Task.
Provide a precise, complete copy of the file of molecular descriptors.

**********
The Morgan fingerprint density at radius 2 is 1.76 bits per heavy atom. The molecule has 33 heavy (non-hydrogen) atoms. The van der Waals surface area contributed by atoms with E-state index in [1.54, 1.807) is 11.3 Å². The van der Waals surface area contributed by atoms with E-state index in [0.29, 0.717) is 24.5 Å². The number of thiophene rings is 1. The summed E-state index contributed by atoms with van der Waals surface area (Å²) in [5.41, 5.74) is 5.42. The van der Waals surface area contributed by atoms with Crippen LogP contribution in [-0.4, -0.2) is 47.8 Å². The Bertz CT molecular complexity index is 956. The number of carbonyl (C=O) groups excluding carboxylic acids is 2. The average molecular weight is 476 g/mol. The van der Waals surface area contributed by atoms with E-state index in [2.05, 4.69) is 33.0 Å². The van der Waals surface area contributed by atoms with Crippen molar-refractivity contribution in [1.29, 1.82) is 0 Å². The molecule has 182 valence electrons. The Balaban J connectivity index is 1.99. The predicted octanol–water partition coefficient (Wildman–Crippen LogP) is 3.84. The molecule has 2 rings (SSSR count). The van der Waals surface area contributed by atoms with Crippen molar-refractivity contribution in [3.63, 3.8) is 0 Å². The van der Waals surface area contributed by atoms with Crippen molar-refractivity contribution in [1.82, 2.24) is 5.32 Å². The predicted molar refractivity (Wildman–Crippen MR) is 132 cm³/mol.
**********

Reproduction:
The Morgan fingerprint density at radius 2 is 1.76 bits per heavy atom. The molecule has 33 heavy (non-hydrogen) atoms. The van der Waals surface area contributed by atoms with E-state index in [1.54, 1.807) is 11.3 Å². The van der Waals surface area contributed by atoms with E-state index in [0.29, 0.717) is 24.5 Å². The number of thiophene rings is 1. The summed E-state index contributed by atoms with van der Waals surface area (Å²) in [5.41, 5.74) is 5.42. The van der Waals surface area contributed by atoms with Crippen LogP contribution in [-0.4, -0.2) is 47.8 Å². The Bertz CT molecular complexity index is 956. The number of carbonyl (C=O) groups excluding carboxylic acids is 2. The average molecular weight is 476 g/mol. The van der Waals surface area contributed by atoms with E-state index in [2.05, 4.69) is 33.0 Å². The van der Waals surface area contributed by atoms with Crippen molar-refractivity contribution in [1.29, 1.82) is 0 Å². The molecule has 182 valence electrons. The Balaban J connectivity index is 1.99. The predicted octanol–water partition coefficient (Wildman–Crippen LogP) is 3.84. The molecule has 2 rings (SSSR count). The van der Waals surface area contributed by atoms with Crippen molar-refractivity contribution in [3.63, 3.8) is 0 Å². The van der Waals surface area contributed by atoms with Crippen molar-refractivity contribution in [1.82, 2.24) is 5.32 Å². The predicted molar refractivity (Wildman–Crippen MR) is 132 cm³/mol.